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Hellenic Shipowners agree to pay tax...will bring in about 140 m Euros (£120m) a year

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Hellenic Shipowners agree to pay tax...will bring in about 140 m Euros (£120m) a year

Post  Panda on Sat 20 Jul - 4:37






Last Updated: 12:46PM 19/07/2013





The owners of Greece's wealthy shipping industry, under fire over low tax bills amid recession and austerity, have agreed to help out the struggling economy.


The government says the agreement with the Hellenic Shipowners Association will bring in about 140m euros (£120m) a year.

According to an official statement, 441 shipping companies with 2,769 ships will make voluntary payments over a three-year period.

Prime Minister Antonis Samaras said: "The agreement for your voluntary participation in the state budget with 90% of the fleet sailing under a Greek flag, and 65% of the fleet sailing under a foreign flag, is truly moving."

The government estimates it will be worth about 75m euros (£64m) for the rest of 2013 and up to 140m euros in a full year.

The Merchant Marine Ministry said in a statement: "The signing of the agreement confirms the willingness of the shipping community to voluntarily contribute, for three years, to the national efforts in stabilising the country's economy."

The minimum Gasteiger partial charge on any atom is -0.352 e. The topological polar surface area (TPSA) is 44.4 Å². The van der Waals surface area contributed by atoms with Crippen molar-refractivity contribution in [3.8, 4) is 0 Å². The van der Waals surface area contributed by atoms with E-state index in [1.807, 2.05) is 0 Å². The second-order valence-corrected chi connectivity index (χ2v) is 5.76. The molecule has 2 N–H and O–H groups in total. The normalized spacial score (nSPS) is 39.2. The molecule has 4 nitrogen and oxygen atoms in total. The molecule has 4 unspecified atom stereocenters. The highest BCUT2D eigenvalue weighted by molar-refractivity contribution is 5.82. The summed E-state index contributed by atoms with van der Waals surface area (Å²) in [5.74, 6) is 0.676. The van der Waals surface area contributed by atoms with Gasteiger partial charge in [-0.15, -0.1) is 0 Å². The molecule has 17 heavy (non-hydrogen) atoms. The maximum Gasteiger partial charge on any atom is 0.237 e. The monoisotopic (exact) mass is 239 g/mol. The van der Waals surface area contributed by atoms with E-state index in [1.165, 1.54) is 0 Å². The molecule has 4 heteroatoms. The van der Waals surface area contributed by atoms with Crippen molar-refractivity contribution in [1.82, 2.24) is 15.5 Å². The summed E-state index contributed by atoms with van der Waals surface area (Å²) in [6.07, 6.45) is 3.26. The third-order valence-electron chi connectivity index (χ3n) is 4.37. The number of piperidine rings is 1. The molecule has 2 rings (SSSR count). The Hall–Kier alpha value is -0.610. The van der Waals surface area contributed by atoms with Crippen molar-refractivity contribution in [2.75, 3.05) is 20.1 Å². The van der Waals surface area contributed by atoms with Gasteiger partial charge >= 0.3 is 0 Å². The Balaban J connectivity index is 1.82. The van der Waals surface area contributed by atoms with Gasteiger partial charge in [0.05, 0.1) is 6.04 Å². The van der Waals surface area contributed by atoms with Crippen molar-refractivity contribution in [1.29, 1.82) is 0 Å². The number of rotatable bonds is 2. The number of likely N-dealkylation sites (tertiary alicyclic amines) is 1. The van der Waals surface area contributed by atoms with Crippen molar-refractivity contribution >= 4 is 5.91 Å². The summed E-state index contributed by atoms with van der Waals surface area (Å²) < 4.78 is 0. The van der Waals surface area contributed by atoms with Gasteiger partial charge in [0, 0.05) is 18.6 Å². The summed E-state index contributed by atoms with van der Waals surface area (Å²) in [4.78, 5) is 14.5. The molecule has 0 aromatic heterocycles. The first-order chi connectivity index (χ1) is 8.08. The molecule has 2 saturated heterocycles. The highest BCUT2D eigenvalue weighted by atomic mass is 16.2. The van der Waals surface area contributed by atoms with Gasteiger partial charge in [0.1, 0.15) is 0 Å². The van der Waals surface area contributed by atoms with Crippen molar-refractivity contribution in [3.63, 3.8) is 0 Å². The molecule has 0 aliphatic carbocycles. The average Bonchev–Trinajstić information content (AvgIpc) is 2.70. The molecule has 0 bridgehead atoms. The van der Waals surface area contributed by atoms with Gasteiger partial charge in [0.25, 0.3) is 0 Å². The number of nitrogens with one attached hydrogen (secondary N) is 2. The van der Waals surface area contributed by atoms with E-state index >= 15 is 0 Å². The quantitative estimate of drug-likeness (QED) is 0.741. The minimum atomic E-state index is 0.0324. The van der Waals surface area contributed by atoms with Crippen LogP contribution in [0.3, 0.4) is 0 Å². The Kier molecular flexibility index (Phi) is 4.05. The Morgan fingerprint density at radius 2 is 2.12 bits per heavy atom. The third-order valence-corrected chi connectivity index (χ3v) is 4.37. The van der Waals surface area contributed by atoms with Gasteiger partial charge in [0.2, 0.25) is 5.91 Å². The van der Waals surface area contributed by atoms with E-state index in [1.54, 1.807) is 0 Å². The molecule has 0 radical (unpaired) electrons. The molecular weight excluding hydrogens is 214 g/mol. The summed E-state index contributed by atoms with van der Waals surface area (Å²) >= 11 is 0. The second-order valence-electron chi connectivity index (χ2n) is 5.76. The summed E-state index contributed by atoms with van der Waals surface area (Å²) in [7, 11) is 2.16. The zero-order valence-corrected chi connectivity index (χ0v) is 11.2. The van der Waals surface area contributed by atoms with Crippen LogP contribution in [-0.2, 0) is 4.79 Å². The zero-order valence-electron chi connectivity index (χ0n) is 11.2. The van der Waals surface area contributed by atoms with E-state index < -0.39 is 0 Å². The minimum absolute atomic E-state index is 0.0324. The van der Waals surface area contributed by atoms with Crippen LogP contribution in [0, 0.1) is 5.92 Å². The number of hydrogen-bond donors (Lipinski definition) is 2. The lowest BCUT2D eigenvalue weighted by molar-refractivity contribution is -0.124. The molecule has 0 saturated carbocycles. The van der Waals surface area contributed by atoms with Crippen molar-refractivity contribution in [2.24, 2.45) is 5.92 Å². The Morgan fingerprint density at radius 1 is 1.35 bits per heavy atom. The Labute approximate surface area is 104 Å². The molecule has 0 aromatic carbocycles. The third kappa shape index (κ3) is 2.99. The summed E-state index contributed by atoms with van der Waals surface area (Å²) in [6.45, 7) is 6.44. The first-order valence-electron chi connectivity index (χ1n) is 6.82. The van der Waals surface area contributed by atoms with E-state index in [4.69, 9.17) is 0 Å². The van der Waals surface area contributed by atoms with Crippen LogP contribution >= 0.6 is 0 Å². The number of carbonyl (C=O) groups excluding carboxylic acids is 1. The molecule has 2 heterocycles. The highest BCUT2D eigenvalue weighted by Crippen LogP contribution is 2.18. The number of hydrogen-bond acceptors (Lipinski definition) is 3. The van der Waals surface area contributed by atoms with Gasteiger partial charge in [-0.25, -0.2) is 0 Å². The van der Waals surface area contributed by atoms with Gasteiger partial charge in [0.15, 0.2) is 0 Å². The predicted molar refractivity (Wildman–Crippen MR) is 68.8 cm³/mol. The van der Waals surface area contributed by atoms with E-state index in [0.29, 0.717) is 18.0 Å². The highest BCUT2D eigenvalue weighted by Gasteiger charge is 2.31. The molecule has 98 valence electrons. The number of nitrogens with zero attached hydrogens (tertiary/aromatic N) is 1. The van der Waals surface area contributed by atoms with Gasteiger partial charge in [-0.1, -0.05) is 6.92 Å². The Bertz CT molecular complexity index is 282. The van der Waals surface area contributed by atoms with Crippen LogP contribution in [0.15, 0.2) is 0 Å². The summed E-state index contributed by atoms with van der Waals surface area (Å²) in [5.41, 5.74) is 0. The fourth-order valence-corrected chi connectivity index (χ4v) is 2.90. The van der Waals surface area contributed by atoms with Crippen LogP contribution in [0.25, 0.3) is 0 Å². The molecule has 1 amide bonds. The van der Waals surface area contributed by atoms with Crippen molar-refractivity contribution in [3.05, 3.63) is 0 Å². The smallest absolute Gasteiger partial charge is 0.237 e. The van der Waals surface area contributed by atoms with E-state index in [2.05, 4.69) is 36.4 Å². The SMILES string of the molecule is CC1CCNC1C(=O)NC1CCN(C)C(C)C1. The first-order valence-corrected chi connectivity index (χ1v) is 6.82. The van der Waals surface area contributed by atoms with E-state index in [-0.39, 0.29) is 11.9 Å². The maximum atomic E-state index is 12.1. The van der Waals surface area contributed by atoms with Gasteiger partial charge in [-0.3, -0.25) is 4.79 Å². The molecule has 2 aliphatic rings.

Greek shipowners are leaders in their sector internationally, controlling about 15% of the world's merchant fleet, but only about a third of their vessels sail under the Greek flag.

Greece is going through its sixth consecutive year of recession amid brutal austerity cuts and pressure for more jobs to be slashed in the public sector.

This has increased resentment against the shipowners because vessels registered under foreign flags generate profits in low-tax regimes, and in Greece the shipping sector benefits from special tax advantages.

Earlier this year, the shipowners were forced to accept a tax imposed on vessels sailing under foreign flags.

Greece's merchant marine sector accounts for more than 48% of the country's balance of payments, topping the list between 2009 and 2011, followed by tourism.

The announcement of the voluntary payments comes after the Greek parliament approved a package of further reforms putting thousands of public sector jobs at risk.
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